Dr. Chris Herbert, Managing Director of the(Courtesy of the
Though Perez cites these reasons as those behind the shortage of single family housing stock, one might surmise that these could have an effect on multifamily housing construction too. Regardless, Perez does say that this shortage itself puts more pressure on the multifamily housing market. She quotes Steve Bancroft, of Trammel Crow Residential, who says, “By most accounts, this is the best multifamily market that Dallas-Fort Worth has ever seen.” Perez fails to mention that, of course, the word “best”, used here and in the title of the article, is from the developers’ point of view. This situation is not exactly the “best” for those in the market for a rental unit, especially if they are struggling. And so unsurprisingly, Perez admits that, “Ongoing (rent) increases likely will compel renters to begin considering other options,” even, she says, “doubling with a roommate.”
Speaking with The Washington Post’s Emily Badger, two of the above Harvard study’s authors are ready to sound the alarm, even if D CEO is not. The effect, they say, will cascade from renters to others they interact with. “Money pooled in the hands of landlords, doesn't circulate through the economy with the same impact as money spent at local retailers and grocery stores,” one says, while the other, “suggests there may be serious health costs associated with a population that has to sacrifice health spending to pay the rent.” And so, Badger ends her piece with an ominous warning from one of the scholars, “In certain places, we’re probably getting close to the breaking point for a lot of folks, and I don’t know how that plays out."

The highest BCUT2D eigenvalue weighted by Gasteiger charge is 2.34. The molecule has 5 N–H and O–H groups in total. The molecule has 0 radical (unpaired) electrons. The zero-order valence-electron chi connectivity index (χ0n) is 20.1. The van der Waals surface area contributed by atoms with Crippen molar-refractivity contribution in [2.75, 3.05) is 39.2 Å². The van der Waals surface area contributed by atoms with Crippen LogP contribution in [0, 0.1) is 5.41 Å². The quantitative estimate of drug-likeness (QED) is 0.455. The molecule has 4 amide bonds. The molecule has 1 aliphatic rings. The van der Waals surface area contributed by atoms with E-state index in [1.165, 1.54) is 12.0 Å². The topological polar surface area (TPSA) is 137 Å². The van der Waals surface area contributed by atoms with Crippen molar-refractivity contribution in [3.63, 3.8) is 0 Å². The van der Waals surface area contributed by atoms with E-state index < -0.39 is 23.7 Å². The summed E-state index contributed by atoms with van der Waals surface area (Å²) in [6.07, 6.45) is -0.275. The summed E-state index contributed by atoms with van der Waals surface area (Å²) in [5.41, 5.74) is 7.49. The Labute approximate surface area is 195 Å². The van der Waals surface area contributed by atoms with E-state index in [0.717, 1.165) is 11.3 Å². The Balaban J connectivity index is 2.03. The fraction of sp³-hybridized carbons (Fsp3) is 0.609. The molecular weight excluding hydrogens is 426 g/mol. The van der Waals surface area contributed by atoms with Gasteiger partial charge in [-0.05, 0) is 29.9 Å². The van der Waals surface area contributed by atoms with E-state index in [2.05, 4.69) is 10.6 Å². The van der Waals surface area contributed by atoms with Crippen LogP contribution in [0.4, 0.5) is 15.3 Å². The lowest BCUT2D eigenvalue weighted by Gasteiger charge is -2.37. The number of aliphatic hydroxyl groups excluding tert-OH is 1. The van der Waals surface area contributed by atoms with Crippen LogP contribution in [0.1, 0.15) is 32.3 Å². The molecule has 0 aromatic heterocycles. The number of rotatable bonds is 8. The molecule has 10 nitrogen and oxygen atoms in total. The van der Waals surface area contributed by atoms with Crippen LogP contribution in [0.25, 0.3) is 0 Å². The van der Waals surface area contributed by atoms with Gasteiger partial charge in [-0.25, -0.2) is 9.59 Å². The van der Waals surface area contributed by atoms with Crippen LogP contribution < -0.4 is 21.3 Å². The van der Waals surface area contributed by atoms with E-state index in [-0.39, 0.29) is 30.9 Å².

(Courtesy of WFAA)
* I reached out to Burke, for an update on how many additional veterans have been housed in the four weeks since September 30, 2015, the date of the WFAA story, but have yet to hear back. I will update on the blog, when I do hear back.